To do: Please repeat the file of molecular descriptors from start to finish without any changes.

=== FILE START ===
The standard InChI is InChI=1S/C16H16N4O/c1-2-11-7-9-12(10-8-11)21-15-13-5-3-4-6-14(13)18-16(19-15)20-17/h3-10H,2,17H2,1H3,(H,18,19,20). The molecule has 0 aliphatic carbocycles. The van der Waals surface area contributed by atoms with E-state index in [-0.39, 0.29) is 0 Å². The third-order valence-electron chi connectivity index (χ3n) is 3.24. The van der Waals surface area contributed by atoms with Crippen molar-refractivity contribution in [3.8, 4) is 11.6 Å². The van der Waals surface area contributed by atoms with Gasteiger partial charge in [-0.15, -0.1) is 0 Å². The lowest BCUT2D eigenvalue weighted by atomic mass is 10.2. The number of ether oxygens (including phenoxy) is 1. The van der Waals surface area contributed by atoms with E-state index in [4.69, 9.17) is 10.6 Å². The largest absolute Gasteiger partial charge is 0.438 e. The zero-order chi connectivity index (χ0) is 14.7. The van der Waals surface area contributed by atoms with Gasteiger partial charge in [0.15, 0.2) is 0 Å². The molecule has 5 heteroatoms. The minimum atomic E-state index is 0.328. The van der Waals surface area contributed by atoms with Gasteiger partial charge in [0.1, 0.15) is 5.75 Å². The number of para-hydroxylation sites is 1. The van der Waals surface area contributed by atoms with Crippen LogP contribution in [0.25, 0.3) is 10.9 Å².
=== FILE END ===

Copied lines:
The standard InChI is InChI=1S/C16H16N4O/c1-2-11-7-9-12(10-8-11)21-15-13-5-3-4-6-14(13)18-16(19-15)20-17/h3-10H,2,17H2,1H3,(H,18,19,20). The molecule has 0 aliphatic carbocycles. The van der Waals surface area contributed by atoms with E-state index in [-0.39, 0.29) is 0 Å². The third-order valence-electron chi connectivity index (χ3n) is 3.24. The van der Waals surface area contributed by atoms with Crippen molar-refractivity contribution in [3.8, 4) is 11.6 Å². The van der Waals surface area contributed by atoms with Gasteiger partial charge in [-0.15, -0.1) is 0 Å². The lowest BCUT2D eigenvalue weighted by atomic mass is 10.2. The number of ether oxygens (including phenoxy) is 1. The van der Waals surface area contributed by atoms with E-state index in [4.69, 9.17) is 10.6 Å². The largest absolute Gasteiger partial charge is 0.438 e. The zero-order chi connectivity index (χ0) is 14.7. The van der Waals surface area contributed by atoms with Gasteiger partial charge in [0.15, 0.2) is 0 Å². The molecule has 5 heteroatoms. The minimum atomic E-state index is 0.328. The van der Waals surface area contributed by atoms with Gasteiger partial charge in [0.1, 0.15) is 5.75 Å². The number of para-hydroxylation sites is 1. The van der Waals surface area contributed by atoms with Crippen LogP contribution in [0.25, 0.3) is 10.9 Å².